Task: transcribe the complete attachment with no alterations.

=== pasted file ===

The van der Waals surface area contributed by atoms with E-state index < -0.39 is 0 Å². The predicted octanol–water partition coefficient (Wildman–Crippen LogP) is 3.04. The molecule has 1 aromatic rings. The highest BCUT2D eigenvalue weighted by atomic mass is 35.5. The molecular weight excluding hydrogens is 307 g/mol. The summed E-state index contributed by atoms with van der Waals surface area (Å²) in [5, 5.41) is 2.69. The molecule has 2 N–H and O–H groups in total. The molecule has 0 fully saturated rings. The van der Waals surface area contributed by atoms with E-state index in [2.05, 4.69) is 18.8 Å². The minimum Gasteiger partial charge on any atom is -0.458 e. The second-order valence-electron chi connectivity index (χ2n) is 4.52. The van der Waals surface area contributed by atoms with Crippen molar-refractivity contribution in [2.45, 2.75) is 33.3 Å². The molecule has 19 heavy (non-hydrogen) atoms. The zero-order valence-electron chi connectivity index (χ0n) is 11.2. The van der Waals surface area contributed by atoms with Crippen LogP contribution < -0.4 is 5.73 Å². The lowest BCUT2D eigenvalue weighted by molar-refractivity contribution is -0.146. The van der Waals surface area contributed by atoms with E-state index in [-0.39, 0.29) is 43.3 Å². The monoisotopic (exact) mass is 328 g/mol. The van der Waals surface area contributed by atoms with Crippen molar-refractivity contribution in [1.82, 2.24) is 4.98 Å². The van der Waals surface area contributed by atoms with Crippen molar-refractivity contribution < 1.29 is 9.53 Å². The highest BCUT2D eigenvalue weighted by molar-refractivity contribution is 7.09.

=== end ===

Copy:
The van der Waals surface area contributed by atoms with E-state index < -0.39 is 0 Å². The predicted octanol–water partition coefficient (Wildman–Crippen LogP) is 3.04. The molecule has 1 aromatic rings. The highest BCUT2D eigenvalue weighted by atomic mass is 35.5. The molecular weight excluding hydrogens is 307 g/mol. The summed E-state index contributed by atoms with van der Waals surface area (Å²) in [5, 5.41) is 2.69. The molecule has 2 N–H and O–H groups in total. The molecule has 0 fully saturated rings. The van der Waals surface area contributed by atoms with E-state index in [2.05, 4.69) is 18.8 Å². The minimum Gasteiger partial charge on any atom is -0.458 e. The second-order valence-electron chi connectivity index (χ2n) is 4.52. The van der Waals surface area contributed by atoms with Crippen molar-refractivity contribution in [2.45, 2.75) is 33.3 Å². The molecule has 19 heavy (non-hydrogen) atoms. The zero-order valence-electron chi connectivity index (χ0n) is 11.2. The van der Waals surface area contributed by atoms with Crippen LogP contribution < -0.4 is 5.73 Å². The lowest BCUT2D eigenvalue weighted by molar-refractivity contribution is -0.146. The van der Waals surface area contributed by atoms with E-state index in [-0.39, 0.29) is 43.3 Å². The monoisotopic (exact) mass is 328 g/mol. The van der Waals surface area contributed by atoms with Crippen molar-refractivity contribution in [1.82, 2.24) is 4.98 Å². The van der Waals surface area contributed by atoms with Crippen molar-refractivity contribution < 1.29 is 9.53 Å². The highest BCUT2D eigenvalue weighted by molar-refractivity contribution is 7.09.